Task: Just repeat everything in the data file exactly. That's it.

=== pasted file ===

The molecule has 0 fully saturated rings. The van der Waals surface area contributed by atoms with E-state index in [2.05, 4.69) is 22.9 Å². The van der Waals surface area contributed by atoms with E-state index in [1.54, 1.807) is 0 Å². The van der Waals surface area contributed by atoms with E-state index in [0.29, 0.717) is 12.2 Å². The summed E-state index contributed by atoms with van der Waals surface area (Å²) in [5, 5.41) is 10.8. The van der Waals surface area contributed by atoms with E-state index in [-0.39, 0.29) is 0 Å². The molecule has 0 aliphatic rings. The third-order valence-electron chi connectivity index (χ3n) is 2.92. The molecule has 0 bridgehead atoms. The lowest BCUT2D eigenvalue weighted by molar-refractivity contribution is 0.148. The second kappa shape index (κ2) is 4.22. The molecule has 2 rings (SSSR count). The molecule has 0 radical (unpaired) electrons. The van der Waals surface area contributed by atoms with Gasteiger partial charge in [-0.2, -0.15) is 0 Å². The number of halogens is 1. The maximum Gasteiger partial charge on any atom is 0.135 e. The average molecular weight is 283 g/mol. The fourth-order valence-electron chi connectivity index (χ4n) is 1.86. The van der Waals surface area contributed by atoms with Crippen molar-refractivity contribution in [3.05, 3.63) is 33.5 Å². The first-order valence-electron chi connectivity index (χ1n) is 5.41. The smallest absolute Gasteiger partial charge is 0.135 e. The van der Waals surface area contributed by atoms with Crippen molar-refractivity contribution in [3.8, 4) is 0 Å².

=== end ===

The molecule has 0 fully saturated rings. The van der Waals surface area contributed by atoms with E-state index in [2.05, 4.69) is 22.9 Å². The van der Waals surface area contributed by atoms with E-state index in [1.54, 1.807) is 0 Å². The van der Waals surface area contributed by atoms with E-state index in [0.29, 0.717) is 12.2 Å². The summed E-state index contributed by atoms with van der Waals surface area (Å²) in [5, 5.41) is 10.8. The van der Waals surface area contributed by atoms with E-state index in [-0.39, 0.29) is 0 Å². The molecule has 0 aliphatic rings. The third-order valence-electron chi connectivity index (χ3n) is 2.92. The molecule has 0 bridgehead atoms. The lowest BCUT2D eigenvalue weighted by molar-refractivity contribution is 0.148. The second kappa shape index (κ2) is 4.22. The molecule has 2 rings (SSSR count). The molecule has 0 radical (unpaired) electrons. The van der Waals surface area contributed by atoms with Gasteiger partial charge in [-0.2, -0.15) is 0 Å². The number of halogens is 1. The maximum Gasteiger partial charge on any atom is 0.135 e. The average molecular weight is 283 g/mol. The fourth-order valence-electron chi connectivity index (χ4n) is 1.86. The van der Waals surface area contributed by atoms with Crippen molar-refractivity contribution in [3.05, 3.63) is 33.5 Å². The first-order valence-electron chi connectivity index (χ1n) is 5.41. The smallest absolute Gasteiger partial charge is 0.135 e. The van der Waals surface area contributed by atoms with Crippen molar-refractivity contribution in [3.8, 4) is 0 Å².